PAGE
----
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Jason Kilar has more than 20 million reasons to stay on as CEO of WarnerMedia for the time being as the company awaits regulatory approval to merge with Discovery.
When Kilar was hired in spring 2020, he was granted more than 1.6 million shares of AT&T stock, set to vest over four years beginning Feb. 15, 2021, according to the agreement, which was filed with the Securities and Exchange Commission. The second tranche of shares (valued at just over $12 million as of June 7) would vest Feb. 15, 2022, if he still works at the company.
In addition, Kilar’s employment agreement includes a dedicated severance payout in the event that WarnerMedia is sold and he is not retained as CEO.
Critically, there is a step-up in severance benefits at the two-year mark of his hiring, meaning that if he makes it to May 1, 2022, he would be entitled to millions of dollars more in severance benefits.
The value of those benefits at the two-year mark are worth more than $20 million as of June 7 (and could be higher or lower depending on AT&T’s share price at the time), including severance pay of $5 million (which he would not receive at all if he leaves before the two-year mark), and continued salary, bonus and stock vesting for one year (as opposed to six months if he leaves before the two-year mark).
In other words, if his attorneys believe Kilar’s employment agreement is enforceable, his best bet to cash out would be to stick it out as long as he can. Or, as his employment letter says on page three, “If you voluntarily terminate your employment, you are not eligible for severance benefits.”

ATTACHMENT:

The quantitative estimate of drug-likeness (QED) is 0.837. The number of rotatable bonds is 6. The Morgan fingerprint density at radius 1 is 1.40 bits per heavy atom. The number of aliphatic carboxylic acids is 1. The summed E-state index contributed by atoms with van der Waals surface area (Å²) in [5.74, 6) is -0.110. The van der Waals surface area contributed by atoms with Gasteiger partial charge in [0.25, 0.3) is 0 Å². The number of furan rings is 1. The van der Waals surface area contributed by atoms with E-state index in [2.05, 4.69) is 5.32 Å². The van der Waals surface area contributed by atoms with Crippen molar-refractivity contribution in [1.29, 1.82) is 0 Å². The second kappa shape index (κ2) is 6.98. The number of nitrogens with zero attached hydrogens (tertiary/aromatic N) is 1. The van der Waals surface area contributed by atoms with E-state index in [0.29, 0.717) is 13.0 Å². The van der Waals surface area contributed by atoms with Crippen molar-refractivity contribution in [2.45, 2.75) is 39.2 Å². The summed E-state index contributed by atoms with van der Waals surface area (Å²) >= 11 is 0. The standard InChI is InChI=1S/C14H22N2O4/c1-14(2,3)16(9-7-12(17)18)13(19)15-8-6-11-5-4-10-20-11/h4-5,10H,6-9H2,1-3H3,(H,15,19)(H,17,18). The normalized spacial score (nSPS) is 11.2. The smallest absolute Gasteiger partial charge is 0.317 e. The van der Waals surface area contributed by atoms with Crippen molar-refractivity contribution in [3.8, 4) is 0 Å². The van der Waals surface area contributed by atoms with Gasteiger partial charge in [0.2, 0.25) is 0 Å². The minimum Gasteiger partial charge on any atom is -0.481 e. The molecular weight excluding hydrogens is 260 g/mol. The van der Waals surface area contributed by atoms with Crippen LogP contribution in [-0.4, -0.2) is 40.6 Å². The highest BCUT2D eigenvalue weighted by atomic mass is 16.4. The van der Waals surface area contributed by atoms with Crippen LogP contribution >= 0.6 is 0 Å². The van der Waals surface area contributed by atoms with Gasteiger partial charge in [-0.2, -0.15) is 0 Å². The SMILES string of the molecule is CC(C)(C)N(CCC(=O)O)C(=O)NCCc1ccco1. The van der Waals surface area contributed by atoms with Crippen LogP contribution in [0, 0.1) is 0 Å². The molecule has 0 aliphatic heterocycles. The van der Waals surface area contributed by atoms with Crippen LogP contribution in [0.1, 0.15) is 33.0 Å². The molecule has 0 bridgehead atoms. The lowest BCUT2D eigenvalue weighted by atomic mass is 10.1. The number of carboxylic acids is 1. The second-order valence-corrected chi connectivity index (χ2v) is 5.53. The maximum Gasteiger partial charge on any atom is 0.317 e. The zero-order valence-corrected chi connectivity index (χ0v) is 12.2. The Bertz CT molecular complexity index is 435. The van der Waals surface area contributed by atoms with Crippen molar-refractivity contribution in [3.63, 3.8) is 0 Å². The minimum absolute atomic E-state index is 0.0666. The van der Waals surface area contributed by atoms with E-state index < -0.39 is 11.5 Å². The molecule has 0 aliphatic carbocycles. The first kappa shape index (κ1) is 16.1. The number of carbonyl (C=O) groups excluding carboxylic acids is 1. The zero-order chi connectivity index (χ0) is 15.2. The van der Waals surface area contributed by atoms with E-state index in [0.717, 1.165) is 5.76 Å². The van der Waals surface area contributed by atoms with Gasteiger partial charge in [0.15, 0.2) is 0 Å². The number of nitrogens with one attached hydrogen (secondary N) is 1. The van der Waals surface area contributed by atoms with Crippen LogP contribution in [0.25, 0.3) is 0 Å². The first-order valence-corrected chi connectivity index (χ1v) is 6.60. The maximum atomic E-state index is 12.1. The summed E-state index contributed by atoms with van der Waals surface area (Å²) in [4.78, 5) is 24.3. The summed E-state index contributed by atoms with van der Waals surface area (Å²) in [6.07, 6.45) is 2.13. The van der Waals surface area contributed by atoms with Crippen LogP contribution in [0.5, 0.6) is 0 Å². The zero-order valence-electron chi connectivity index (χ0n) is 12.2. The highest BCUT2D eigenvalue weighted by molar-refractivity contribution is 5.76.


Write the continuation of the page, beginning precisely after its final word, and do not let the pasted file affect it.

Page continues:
When Kilar took over as CEO of WarnerMedia last spring, he took an unorthodox approach to his employment agreement. While most other top entertainment CEOs sign fixed-term contracts with the companies they lead, Kilar signed a more flexible “at-will” employment agreement (both Kilar and the company have the ability to terminate the deal, at any time, as long as they give 60 days’ notice) with parent company AT&T.
The news that AT&T and Discovery Inc. struck a deal to merge their entertainment assets placed Kilar’s role at the company under enhanced scrutiny, and Kilar has hired attorney Allen Grubman to negotiate an exit.
By the end of May, however, Kilar was publicly saying he planned to stay with the company into 2022. “My plan and my focus is to remain here in my CEO role at WarnerMedia. I am not thinking right now about post-merger. There will be a time to consider that topic in 2022,” he said during an employee town hall May 27, according to an attendee, adding that he had “unfinished business” at the company.
He would go on to interview Discovery CEO David Zaslav at a WarnerMedia town hall the following week. AT&T CEO John Stankey, asked about Kilar’s future at WarnerMedia, told members of the press May 17 that “David’s got a lot of decisions to make on personnel and how things are structured moving forward during this transition period, and as he works his way through it, I’m sure he’ll be talking with folks about where that’s going.”
This story appeared in the June 9 issue of The Hollywood Reporter magazine. Click here to subscribe.
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